With Adam Goodes quietly and emotionally calling time on inarguably one of the greatest AFL careers in the modern era following the Swans defeat at the hands of North Melbourne in this past weekend’s First Semi Final, attention now turns to how the game will pay tribute to one of its true greats.

But it seems that, unlike the majority of other careers, Goodes’ will not be joining the traditional lap of honour motorcade at this year’s AFL Grand Final.

Worse still, Goodes seemingly has declined the invitation due to the fear that he will once again be booed by a braying crowd.

The ongoing saga surrounding Goodes and his treatment from the crowd – which many, including Goodes, believe to be racially motivated and evidence of the unawareness of systemic racism that remains ingrained in the culture of mainstream Australians – returned after Goodes was granted time away from the club to deal with the mental duress the issue caused him.

Crowds – including the one present on Saturday night – have again routinely booed Goodes regardless of his action on the field.

And seemingly it is for this reason that Goodes has declined the AFL’s offer to participate in the lap of honour.

Fair enough, too.

The lap of honour is a chance for former players to thank the footballing crowds for their support, and give one last wave goodbye to their careers.

Adam Goodes doesn’t owe any AFL crowd that.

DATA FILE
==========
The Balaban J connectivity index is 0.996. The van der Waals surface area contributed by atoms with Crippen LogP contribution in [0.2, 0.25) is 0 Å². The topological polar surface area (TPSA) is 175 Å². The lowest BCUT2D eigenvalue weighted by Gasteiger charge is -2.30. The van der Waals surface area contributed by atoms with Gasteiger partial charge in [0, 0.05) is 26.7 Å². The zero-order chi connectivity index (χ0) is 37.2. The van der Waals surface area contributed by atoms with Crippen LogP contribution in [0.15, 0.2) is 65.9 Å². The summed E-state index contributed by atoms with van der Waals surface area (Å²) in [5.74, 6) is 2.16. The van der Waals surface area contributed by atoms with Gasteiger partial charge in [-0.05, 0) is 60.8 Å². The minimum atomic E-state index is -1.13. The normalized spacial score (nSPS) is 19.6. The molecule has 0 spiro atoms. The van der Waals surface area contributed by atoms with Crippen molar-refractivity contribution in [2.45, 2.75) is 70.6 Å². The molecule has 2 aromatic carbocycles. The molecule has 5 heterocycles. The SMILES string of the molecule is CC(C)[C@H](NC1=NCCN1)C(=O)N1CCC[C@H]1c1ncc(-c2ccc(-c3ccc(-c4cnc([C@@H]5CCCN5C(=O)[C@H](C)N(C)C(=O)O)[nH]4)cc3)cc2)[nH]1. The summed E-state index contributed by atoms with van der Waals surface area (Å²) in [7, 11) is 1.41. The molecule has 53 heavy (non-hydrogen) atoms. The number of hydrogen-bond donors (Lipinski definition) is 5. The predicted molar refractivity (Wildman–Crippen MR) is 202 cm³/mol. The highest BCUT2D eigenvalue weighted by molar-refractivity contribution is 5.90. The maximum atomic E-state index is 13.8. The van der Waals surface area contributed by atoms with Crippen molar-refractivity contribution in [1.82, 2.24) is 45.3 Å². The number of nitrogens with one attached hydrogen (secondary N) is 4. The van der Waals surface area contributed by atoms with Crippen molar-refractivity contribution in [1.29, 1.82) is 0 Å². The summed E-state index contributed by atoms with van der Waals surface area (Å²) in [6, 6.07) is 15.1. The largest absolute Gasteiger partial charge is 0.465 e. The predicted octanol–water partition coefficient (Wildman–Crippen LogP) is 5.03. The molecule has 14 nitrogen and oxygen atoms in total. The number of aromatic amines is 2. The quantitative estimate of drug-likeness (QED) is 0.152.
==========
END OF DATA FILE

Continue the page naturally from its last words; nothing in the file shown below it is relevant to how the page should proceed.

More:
A footballing public that has routinely called Adam a sook, a flog, all the names under the sun – despite very little media statements actually being made by him this year, and with his only real “crime” being standing up for himself and showing pride in his cultural heritage – does not deserve the honour of Goodes’ offering a humble wave of goodbye on the biggest stage.

It hasn’t earned that. And receiving it is nothing but validation for their shitty behaviour; a whitewashing of a very serious issue that passes the whole affair off as little more than “just part of the game.”

It’s sad, truly, that Adam will not be there in person to rightly take his place in footy’s upper pantheon.

A dual Brownlow medalist, two-time Premiership player, 372-game career should be venerated publicly with utmost respect and reverence.

But perhaps his absence – as much as people like Eddie McGuire are insisting it should not occur – is finally the real first step on the path towards a better day for our societal attitudes towards race.

It’s a physical removing of the issue from the football bubble; a statement that this doesn’t just exist within stadium walls, it extends beyond it.

It is not just a part of the game. It is real. It is serious. And it needs to be addressed by everyone.

That, despite all his on-field achievements, could well be Adam Goodes’ greatest legacy.

Photo: Ryan Pierse via Getty Images.